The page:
The Grapevine attempted to contact several individuals named in the Plain Dealer story of Feb. 13, 2005, to follow up, but no one would comment on the record about the story or their involvement. Grapevine staff did try to talk to Bill Hahn about the article, which resulted in a two-hour long “no comment.” During his extended “no comment” Hahn talked about his opinion that homelessness and insanity are inexorably linked in approximately 1/3 of homeless people. He also spent two hours officially going into great detail about historical events and how they fit in the current situation including President Kennedy’s sister’s lobotomy and President Reagan’s emptying of mental institutions. He had less than kind words about the Plain Dealer article and did hint at considering legal action. He did not want to talk about the impact of the article on “For thy Bounty,” other service providers, or his benefactors during his two hours.
Contacts with other principles were similarly met with “no comment,” though the length of those “no comments” were substantially shorter than Hahn’s. One elected official said that he quietly asked his name be removed from any association with For Thy Bounty. Bill Dennihan of the Cuyahoga Mental Health Board did not respond and neither did Duane Drotar of 2100 Lakeside Shelter.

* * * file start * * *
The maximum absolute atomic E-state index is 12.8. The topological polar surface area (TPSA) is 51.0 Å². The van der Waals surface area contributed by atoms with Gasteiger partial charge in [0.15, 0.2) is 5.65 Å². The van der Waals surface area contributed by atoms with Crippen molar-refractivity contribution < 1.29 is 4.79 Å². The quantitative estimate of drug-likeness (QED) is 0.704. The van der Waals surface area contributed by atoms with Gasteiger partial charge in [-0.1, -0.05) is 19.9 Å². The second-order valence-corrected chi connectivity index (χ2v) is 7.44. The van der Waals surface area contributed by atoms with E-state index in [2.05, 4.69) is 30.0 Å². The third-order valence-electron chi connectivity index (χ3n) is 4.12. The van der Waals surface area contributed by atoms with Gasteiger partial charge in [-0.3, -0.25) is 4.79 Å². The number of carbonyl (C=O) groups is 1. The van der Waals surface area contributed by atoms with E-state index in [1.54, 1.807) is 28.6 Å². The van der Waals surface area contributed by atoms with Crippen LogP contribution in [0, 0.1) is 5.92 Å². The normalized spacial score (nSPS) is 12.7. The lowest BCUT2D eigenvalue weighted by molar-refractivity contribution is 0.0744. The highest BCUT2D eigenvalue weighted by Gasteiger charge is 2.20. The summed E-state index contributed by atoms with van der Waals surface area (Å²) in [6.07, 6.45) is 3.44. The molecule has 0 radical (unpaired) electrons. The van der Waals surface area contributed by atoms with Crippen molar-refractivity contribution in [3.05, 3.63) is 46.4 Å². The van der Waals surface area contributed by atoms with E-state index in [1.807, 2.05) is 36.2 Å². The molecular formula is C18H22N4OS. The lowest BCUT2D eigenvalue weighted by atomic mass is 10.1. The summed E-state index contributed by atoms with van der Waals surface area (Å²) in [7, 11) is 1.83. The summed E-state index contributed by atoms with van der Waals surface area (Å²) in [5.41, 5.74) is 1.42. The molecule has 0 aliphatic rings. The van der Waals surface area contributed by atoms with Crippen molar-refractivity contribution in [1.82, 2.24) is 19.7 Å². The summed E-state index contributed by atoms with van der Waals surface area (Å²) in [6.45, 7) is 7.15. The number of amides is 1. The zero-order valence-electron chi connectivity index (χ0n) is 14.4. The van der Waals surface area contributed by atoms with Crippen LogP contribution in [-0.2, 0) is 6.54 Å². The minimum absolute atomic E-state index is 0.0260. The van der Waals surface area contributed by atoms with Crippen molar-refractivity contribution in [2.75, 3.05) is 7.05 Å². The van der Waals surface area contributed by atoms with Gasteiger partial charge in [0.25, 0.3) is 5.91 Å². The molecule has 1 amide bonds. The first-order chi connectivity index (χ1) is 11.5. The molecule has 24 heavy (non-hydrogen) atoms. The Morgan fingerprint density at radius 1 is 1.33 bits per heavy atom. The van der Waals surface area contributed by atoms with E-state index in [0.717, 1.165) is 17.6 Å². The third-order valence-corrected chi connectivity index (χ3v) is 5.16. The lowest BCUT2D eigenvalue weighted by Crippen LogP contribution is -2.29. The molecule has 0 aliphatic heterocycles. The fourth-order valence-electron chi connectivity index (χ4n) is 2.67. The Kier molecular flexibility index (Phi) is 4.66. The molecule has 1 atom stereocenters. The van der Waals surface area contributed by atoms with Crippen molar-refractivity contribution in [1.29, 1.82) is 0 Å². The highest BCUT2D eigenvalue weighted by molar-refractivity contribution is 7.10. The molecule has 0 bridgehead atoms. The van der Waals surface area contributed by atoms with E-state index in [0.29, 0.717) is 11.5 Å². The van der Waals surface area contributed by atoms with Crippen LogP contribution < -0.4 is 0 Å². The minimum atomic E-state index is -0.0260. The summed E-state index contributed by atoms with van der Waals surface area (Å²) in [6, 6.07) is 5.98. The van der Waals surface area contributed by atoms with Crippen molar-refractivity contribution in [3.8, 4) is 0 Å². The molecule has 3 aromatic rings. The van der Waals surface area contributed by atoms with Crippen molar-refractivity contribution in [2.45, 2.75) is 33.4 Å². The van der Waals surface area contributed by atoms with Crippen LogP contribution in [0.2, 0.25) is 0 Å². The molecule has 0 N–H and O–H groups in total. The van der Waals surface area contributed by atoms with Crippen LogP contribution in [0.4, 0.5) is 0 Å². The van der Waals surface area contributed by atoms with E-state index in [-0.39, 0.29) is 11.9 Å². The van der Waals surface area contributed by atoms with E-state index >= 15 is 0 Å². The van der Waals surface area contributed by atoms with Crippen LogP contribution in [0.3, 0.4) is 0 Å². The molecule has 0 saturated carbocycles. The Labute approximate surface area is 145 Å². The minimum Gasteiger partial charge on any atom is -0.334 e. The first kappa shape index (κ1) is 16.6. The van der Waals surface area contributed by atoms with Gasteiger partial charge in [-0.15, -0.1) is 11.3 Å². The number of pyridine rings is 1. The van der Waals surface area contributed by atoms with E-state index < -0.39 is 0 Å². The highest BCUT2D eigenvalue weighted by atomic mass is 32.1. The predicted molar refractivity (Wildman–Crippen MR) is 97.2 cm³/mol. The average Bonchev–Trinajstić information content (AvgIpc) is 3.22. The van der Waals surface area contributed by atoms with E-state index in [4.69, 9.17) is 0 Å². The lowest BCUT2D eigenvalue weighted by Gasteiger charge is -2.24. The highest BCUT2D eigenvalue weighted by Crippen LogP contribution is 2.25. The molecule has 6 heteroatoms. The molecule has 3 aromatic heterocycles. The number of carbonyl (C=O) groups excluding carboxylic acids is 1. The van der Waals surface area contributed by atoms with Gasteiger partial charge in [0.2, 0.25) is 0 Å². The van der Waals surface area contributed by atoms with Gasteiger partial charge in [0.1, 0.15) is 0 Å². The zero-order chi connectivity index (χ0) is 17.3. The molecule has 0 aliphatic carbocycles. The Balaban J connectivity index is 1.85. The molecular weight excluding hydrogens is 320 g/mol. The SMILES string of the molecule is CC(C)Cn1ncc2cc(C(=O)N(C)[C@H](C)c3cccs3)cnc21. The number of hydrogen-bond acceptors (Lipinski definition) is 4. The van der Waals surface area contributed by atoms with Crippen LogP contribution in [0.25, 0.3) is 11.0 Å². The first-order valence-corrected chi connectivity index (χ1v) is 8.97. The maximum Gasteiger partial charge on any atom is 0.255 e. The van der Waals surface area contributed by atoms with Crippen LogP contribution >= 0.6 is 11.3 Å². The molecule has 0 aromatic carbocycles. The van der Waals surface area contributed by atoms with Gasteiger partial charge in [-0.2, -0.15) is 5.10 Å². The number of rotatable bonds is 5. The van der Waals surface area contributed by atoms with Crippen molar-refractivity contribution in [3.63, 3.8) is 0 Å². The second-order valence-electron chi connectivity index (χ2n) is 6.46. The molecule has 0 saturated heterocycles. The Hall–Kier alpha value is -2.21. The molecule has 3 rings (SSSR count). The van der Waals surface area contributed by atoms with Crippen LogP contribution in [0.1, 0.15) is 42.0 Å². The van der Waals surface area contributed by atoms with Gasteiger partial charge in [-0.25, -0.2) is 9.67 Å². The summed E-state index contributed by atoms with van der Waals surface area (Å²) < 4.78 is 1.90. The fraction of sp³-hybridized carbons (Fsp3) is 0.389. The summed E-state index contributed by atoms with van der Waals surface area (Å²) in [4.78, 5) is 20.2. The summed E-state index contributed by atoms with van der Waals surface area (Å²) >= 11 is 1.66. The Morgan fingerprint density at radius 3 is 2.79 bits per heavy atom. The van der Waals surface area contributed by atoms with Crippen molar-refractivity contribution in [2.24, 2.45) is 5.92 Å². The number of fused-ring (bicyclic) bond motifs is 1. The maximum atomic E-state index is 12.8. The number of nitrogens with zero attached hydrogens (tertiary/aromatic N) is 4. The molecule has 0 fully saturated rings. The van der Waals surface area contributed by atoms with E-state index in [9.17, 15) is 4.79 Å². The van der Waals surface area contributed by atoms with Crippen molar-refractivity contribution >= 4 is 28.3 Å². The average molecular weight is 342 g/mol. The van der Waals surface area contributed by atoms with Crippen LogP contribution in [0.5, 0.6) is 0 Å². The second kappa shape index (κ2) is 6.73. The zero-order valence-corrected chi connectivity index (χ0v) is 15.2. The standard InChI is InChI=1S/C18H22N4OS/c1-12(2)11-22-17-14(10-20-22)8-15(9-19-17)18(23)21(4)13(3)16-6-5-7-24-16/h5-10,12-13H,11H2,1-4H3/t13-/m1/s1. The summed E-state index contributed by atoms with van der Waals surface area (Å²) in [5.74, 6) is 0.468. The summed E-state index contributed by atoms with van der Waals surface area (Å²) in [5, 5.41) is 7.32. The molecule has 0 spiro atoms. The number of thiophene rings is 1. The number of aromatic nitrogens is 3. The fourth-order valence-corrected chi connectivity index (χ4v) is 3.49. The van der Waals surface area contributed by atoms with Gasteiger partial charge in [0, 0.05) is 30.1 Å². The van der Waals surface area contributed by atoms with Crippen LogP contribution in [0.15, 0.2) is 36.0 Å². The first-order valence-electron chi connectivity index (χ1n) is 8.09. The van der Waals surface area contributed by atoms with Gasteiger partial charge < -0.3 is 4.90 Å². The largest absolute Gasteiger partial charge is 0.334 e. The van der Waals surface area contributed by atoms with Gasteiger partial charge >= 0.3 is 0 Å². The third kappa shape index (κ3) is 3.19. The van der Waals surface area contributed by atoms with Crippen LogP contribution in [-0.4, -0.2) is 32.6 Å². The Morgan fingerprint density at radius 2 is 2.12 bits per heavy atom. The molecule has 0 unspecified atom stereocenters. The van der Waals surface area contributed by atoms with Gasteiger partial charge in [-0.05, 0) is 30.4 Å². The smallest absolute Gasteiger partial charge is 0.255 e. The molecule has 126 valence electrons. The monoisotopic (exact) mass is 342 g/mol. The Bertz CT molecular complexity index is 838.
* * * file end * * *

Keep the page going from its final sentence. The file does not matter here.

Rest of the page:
One individual, who has 20 years of experience working with homeless people, did not believe that the story would have much impact. The individual, who wished to remain anonymous, felt the benefactors and foundations would pull funding support from Hahn, but the story would not have larger implications within the community.
A West Side religious leader, who was contacted by The Plain Dealer and supports Hahn, was angry that none of his comments in support of Hahn were mentioned. He said that the story was “unfair” and focused on the mundane and not the big picture of what Hahn is trying to do. He asked that his name not be used, but said that he continues to help, and in fact went out with Hahn to distribute food within two weeks after the story was published.
Copyright NEOCH, The Homeless Grapevine #69, March 2005. All rights reserved.